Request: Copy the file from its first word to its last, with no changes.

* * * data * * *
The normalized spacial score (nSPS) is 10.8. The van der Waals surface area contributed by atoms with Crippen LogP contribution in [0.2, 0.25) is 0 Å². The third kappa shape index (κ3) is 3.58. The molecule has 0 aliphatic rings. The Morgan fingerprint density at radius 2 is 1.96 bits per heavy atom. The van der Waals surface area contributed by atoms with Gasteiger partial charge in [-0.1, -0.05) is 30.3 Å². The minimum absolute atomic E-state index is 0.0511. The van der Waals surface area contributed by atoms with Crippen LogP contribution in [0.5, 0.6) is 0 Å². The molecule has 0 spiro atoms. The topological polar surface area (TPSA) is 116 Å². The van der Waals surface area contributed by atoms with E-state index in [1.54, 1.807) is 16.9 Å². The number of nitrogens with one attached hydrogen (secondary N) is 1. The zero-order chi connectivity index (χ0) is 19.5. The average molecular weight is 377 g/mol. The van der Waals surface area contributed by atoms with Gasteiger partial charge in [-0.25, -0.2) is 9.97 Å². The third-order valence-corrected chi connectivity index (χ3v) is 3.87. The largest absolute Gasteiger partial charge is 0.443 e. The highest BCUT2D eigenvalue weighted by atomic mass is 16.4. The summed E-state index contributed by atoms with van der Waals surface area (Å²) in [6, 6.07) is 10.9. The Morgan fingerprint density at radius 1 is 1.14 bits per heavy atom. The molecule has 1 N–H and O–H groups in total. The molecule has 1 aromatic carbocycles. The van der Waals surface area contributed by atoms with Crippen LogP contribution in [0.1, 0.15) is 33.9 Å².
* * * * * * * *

The normalized spacial score (nSPS) is 10.8. The van der Waals surface area contributed by atoms with Crippen LogP contribution in [0.2, 0.25) is 0 Å². The third kappa shape index (κ3) is 3.58. The molecule has 0 aliphatic rings. The Morgan fingerprint density at radius 2 is 1.96 bits per heavy atom. The van der Waals surface area contributed by atoms with Gasteiger partial charge in [-0.1, -0.05) is 30.3 Å². The minimum absolute atomic E-state index is 0.0511. The van der Waals surface area contributed by atoms with Crippen LogP contribution in [0.5, 0.6) is 0 Å². The molecule has 0 spiro atoms. The topological polar surface area (TPSA) is 116 Å². The van der Waals surface area contributed by atoms with E-state index in [1.54, 1.807) is 16.9 Å². The number of nitrogens with one attached hydrogen (secondary N) is 1. The zero-order chi connectivity index (χ0) is 19.5. The average molecular weight is 377 g/mol. The van der Waals surface area contributed by atoms with Gasteiger partial charge in [-0.25, -0.2) is 9.97 Å². The third-order valence-corrected chi connectivity index (χ3v) is 3.87. The largest absolute Gasteiger partial charge is 0.443 e. The highest BCUT2D eigenvalue weighted by atomic mass is 16.4. The summed E-state index contributed by atoms with van der Waals surface area (Å²) in [6, 6.07) is 10.9. The Morgan fingerprint density at radius 1 is 1.14 bits per heavy atom. The molecule has 1 N–H and O–H groups in total. The molecule has 1 aromatic carbocycles. The van der Waals surface area contributed by atoms with Crippen LogP contribution in [0.1, 0.15) is 33.9 Å².